Los Angeles County Museum of Art
Japanese Paintings: Figures from Life, Figures from Allegory
Pavilion for Japanese Art, East Wing
Dec. 12, 2015–May 29, 2016
This exhibition, featuring 24 figurative works of art, explores feminine beauty in the ukiyo-e (pictures of the floating world) manner, inspired by fashion trends popular in the entertainment quarters of Edo.
As Japan’s shogunal capital from 1603 to 1868, Edo (which is now Tokyo) had a predominantly male population, with a huge contingent of samurai and tradesmen who catered to them; in this male-dominated environment, images of womanly allure became very popular.
In addition to this show, there are several other opportunities to see excellent works of Japanese art on view at LACMA. Stellar examples of work in multiple formats by artists such as Katsushika Hokusai (1760–1849) and Katsukawa Shunsho (1726–1792) are featured not only in this installation, but also in Living for the Moment: Japanese Prints from the Barbara S. Bowman Collection, currently on view in the Pavilion for Japanese Art and the Ahmanson Building.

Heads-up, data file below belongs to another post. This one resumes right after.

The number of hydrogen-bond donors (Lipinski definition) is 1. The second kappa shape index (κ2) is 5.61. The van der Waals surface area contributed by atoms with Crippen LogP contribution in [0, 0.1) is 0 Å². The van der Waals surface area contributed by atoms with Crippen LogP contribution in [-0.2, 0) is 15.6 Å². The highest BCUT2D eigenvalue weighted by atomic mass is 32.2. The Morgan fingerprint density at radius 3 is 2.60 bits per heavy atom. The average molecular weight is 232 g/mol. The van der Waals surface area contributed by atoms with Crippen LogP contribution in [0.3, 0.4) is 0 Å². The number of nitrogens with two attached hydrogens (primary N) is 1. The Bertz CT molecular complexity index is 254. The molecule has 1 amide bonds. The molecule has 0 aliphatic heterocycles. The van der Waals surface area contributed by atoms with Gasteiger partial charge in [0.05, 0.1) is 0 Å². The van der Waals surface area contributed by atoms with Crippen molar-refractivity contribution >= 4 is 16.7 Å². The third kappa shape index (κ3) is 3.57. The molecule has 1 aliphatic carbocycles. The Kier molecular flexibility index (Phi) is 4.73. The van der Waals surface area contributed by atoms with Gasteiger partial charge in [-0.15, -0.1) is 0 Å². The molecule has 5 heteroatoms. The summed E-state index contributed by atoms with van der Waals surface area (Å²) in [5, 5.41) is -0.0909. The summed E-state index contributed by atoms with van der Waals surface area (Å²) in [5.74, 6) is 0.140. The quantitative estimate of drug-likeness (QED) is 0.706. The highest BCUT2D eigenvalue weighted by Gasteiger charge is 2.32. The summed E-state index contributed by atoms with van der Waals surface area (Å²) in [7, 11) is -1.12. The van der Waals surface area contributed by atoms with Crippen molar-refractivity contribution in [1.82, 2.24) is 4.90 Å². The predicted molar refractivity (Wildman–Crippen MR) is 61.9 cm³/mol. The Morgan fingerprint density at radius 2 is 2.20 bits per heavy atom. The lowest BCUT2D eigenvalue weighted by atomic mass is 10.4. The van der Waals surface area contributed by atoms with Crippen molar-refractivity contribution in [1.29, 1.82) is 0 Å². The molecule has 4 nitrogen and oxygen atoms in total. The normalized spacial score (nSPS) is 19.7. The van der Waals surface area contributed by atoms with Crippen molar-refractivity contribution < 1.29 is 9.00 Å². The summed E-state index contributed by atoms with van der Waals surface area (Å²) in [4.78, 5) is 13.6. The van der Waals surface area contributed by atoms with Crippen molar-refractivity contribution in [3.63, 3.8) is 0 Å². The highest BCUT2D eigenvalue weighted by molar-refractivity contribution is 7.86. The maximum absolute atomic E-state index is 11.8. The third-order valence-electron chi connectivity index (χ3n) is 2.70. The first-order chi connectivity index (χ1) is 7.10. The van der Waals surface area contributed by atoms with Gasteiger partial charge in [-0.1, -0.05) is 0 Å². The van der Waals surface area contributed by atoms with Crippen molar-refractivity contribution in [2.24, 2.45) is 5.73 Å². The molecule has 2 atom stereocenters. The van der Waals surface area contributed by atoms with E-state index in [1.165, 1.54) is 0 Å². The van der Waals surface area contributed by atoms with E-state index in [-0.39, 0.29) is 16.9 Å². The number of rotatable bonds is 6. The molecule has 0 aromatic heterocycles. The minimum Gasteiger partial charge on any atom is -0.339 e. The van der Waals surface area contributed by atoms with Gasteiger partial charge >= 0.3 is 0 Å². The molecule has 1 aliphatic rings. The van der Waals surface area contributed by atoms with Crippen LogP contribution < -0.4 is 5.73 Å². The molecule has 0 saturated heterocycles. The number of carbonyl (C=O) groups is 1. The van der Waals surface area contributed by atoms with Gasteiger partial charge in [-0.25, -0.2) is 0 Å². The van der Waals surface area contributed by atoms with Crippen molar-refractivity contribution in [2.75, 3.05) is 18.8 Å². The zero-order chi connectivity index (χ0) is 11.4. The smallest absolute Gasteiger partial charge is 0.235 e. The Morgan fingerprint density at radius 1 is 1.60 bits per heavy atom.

Paintings now on view in the lower three levels of the Pavilion for Japanese Art illuminate the variety within the figural traditions practiced across various schools of Japanese painting.
Additionally, works by Hokusai are included in Screens, Scrolls, and Prints: Japanese Art from LACMA’s Collection, on view with Frank Gehry in the Resnick Pavilion. This exhibition is included in general admission.
Japanese Paintings: Figures from Life, Figures from Allegory was organized by the Los Angeles County Museum of Art.